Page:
Cape Town: On Wednesday 31 July 2019, the Zeitz Museum of Contemporary Art Africa (Zeitz MOCAA) will open a solo exhibition titled Izicwangciso Zezethu…. This is an autobiographical reflection of the childhood home and upbringing of Cape Town artist, Nobukho Nqaba and will be situated in Zeitz MOCAA’s project space, the Dusthouse and its adjoining room.
Nqaba’s work is specific to the Dusthouse, a smaller and more unassuming structure when compared to the forty-two monolith cylinders that once formed the grain silo building and now house the museum. Positioned to the side of the building, the original purpose of the Dusthouse was to filter the air of the adjoining industrial silos through a vacuum system. This helped to protect the workers’ lungs and kept the building from exploding. In the Dusthouse, Nqaba has used overalls to commemorate the invisible men and women, such as those who worked in the silos and farms, from whose labour we daily benefit.
Highlighting the precariousness of daily life within an informal settlement, Nqaba uses chequered ‘China’ bags, plain grey blankets, and worn overalls to point to the fragility, impermanence and inner resolve necessitated by circumstance.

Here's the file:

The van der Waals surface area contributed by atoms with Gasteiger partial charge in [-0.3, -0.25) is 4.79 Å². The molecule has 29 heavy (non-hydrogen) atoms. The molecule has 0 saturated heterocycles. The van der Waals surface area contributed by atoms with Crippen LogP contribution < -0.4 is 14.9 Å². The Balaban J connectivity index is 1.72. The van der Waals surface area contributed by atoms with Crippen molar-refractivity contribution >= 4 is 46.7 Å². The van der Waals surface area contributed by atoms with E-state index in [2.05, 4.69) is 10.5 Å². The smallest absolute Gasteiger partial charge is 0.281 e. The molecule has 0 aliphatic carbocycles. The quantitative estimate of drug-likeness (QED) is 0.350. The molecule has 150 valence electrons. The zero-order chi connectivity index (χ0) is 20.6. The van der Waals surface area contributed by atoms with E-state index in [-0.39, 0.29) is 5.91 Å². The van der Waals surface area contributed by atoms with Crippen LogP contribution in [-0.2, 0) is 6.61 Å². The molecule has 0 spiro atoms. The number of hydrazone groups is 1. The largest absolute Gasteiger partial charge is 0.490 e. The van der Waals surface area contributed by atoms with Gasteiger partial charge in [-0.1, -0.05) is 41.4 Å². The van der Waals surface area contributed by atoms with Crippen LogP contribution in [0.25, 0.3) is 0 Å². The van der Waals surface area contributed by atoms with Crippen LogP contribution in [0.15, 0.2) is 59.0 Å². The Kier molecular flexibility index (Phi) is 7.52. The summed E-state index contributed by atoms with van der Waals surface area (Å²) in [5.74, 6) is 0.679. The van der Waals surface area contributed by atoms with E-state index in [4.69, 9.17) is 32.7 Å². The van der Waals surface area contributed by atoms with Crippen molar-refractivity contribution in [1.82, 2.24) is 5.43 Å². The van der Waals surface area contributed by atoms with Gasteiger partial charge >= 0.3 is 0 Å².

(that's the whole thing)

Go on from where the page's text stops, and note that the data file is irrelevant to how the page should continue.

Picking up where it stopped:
Many people migrated to Nqaba’s community in the small Western Cape town of Grabouw with bundled up ambitions and modest possessions all packed tightly into these plastic ‘China’ bags.
The notion of home became associated with meagre living conditions, one or two pieces of furniture and a few paraphernalia set in the room against the walls. The precarious walls were thin outlines or borders; they were a temporary testimony of a family’s presence before they had to move again. Together with the objects they housed, they become a testimony of their existence.
The sudden announcement ‘Kuyatshaaa!’ (there is fire) was often followed by the routine dash to gather all the important documents and a sudden stampede as everyone fled to the community hall. Once there, families congregated in groups, and each member was covered by a grey blanket. The blanket, an ashen cape, a temporary source of comfort, gifted by the governing authorities.
“The exhibition’s Xhosa title, Izicwangciso Zezethu, means ‘our plans’… We may plan our lives, but we have no control of the outcome. It is a game of chance,” says curator, Tandazani Dhlakama.
Speaking on the use of the chequered bag in the show, Nqaba says the material symbolises a home. “My home was always in transit. I moved between three different places – Butterworth, Grabouw and Khayelitsha – which had different people inhabiting them, there was no single physical home,” says Nqaba.
“The bag is something I grew up using and my father would pack it for me. Then when I arrived at the kwaLanga Station in Cape Town, I saw everybody with their belongings in the same bag. The only way you could differentiate was to put tape around your bag and write your surname.”
“I was at another train station recently and I saw the exact same scene from my childhood. All the ‘China’ bags were there, and the buses were separating people going from one location to another. It was my story, but it was also their story.”